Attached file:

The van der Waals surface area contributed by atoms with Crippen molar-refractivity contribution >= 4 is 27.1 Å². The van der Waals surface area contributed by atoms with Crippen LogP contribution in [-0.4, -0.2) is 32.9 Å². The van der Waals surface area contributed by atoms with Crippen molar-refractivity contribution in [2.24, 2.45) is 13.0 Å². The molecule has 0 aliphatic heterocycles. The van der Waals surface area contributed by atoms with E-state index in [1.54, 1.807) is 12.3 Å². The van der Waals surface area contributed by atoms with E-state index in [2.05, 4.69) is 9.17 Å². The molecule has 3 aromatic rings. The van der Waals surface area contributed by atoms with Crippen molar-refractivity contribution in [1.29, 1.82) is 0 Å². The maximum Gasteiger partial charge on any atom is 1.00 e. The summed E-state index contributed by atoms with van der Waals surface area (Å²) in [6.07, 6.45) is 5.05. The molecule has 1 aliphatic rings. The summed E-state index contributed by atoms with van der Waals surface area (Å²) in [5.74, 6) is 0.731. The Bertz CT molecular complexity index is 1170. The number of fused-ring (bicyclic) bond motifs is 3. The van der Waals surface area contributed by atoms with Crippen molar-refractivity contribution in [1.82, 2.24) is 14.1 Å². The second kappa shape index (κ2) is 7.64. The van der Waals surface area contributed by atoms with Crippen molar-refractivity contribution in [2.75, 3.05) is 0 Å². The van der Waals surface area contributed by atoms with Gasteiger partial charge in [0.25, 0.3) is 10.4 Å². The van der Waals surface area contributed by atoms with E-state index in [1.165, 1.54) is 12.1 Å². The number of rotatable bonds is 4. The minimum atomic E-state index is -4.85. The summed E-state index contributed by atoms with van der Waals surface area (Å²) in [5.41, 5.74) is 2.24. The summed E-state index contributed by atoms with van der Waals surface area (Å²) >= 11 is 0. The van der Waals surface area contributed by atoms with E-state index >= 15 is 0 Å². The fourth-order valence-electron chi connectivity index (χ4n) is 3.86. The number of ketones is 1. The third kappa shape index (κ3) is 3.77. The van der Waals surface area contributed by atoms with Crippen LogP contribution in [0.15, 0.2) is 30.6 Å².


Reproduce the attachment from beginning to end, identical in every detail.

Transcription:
The van der Waals surface area contributed by atoms with Crippen molar-refractivity contribution >= 4 is 27.1 Å². The van der Waals surface area contributed by atoms with Crippen LogP contribution in [-0.4, -0.2) is 32.9 Å². The van der Waals surface area contributed by atoms with Crippen molar-refractivity contribution in [2.24, 2.45) is 13.0 Å². The molecule has 0 aliphatic heterocycles. The van der Waals surface area contributed by atoms with E-state index in [1.54, 1.807) is 12.3 Å². The van der Waals surface area contributed by atoms with E-state index in [2.05, 4.69) is 9.17 Å². The molecule has 3 aromatic rings. The van der Waals surface area contributed by atoms with Crippen molar-refractivity contribution in [1.29, 1.82) is 0 Å². The maximum Gasteiger partial charge on any atom is 1.00 e. The summed E-state index contributed by atoms with van der Waals surface area (Å²) in [6.07, 6.45) is 5.05. The molecule has 1 aliphatic rings. The summed E-state index contributed by atoms with van der Waals surface area (Å²) in [5.74, 6) is 0.731. The Bertz CT molecular complexity index is 1170. The number of fused-ring (bicyclic) bond motifs is 3. The van der Waals surface area contributed by atoms with Crippen molar-refractivity contribution in [1.82, 2.24) is 14.1 Å². The second kappa shape index (κ2) is 7.64. The van der Waals surface area contributed by atoms with Crippen molar-refractivity contribution in [2.75, 3.05) is 0 Å². The van der Waals surface area contributed by atoms with Gasteiger partial charge in [0.25, 0.3) is 10.4 Å². The van der Waals surface area contributed by atoms with E-state index in [1.165, 1.54) is 12.1 Å². The number of rotatable bonds is 4. The minimum atomic E-state index is -4.85. The summed E-state index contributed by atoms with van der Waals surface area (Å²) in [5.41, 5.74) is 2.24. The summed E-state index contributed by atoms with van der Waals surface area (Å²) >= 11 is 0. The van der Waals surface area contributed by atoms with E-state index >= 15 is 0 Å². The fourth-order valence-electron chi connectivity index (χ4n) is 3.86. The number of ketones is 1. The third kappa shape index (κ3) is 3.77. The van der Waals surface area contributed by atoms with Crippen LogP contribution in [0.15, 0.2) is 30.6 Å².